• reckon •
re-kên • Hear it!
Part of Speech: Verb
Meaning: 1. (with the preposition at) To estimate by counting, total up estimating, think to be some number, 'debt reckoned at $1 trillion'. 2. To think or consider possible, as 'I reckon I can do that'. 3. (with the preposition on) To depend on, rely on, to expect, as 'to reckon on good weather'.
Notes: Today's Good Word is much more prevalent in the Southern US than elsewhere. The sentiment "I think so", common elsewhere in the US, is often expressed by "I reckon" down South. A reckoning is an accounting for our behavior or actions. We also have an adjective, reckonable, meaning "accountable".
In Play: The first sense of the word, met more frequently in speech in the northern US: "We reckon Monte Carlo's net worth at a billion dollars." The second sense is more frequent in the South: "Don't you reckon William Arami and June McBride will get married some day?"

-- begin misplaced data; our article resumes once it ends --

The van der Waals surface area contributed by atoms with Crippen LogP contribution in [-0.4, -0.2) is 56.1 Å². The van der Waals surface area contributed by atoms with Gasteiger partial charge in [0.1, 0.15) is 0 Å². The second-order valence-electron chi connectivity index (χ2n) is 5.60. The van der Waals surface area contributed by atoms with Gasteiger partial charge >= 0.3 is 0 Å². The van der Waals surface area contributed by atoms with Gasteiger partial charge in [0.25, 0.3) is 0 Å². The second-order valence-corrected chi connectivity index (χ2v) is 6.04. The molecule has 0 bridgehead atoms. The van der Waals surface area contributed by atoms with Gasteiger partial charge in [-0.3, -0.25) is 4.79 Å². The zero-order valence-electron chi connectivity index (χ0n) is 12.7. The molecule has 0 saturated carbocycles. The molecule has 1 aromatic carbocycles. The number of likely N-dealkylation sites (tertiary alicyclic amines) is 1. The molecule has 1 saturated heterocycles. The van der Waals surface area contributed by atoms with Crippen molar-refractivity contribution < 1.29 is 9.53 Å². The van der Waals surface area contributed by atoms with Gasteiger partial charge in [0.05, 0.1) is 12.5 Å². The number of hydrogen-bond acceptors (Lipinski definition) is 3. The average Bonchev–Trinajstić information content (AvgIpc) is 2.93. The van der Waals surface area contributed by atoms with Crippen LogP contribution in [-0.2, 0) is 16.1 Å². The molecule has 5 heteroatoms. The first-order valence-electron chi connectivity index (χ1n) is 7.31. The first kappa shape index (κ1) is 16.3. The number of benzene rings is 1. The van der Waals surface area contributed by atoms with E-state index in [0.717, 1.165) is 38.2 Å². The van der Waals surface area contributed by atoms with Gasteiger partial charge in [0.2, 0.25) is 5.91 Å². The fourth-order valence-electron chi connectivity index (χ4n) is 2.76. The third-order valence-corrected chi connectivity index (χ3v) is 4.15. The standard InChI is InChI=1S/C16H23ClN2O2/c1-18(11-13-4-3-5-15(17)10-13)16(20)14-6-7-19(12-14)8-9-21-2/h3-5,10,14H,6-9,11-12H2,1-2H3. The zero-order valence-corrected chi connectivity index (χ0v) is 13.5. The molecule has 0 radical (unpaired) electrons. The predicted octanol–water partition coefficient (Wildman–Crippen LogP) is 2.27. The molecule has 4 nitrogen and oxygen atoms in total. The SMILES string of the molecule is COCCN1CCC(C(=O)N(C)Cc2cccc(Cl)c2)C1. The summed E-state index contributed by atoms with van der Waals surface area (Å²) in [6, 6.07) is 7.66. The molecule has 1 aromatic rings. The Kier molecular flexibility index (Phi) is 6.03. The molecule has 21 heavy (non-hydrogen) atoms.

Word History: Today's word was rekenen in Middle English from Old English gerecenian "to recount, arrange in order". Reckon is a cousin of Dutch rekenen "count, calculate" and German rechnen "count, calculate", which came from the same source. They all go back to the Proto-Indo-European root reg-/rog- "move in a straight line" with derivatives meaning "to direct in a straight line", hence "to lead, rule", emerging as Sanskrit rajah "king" and maharajah "great king", Latin rex "king", and the English borrowings from Latin regal, regiment, direct. English also borrowed rule and ruler in both senses "measuring stick" and "leader" from an Old French reduction of Latin regula "(measuring) rod". This PIE root worked its way down through Proto-Germanic ancestors to English right.
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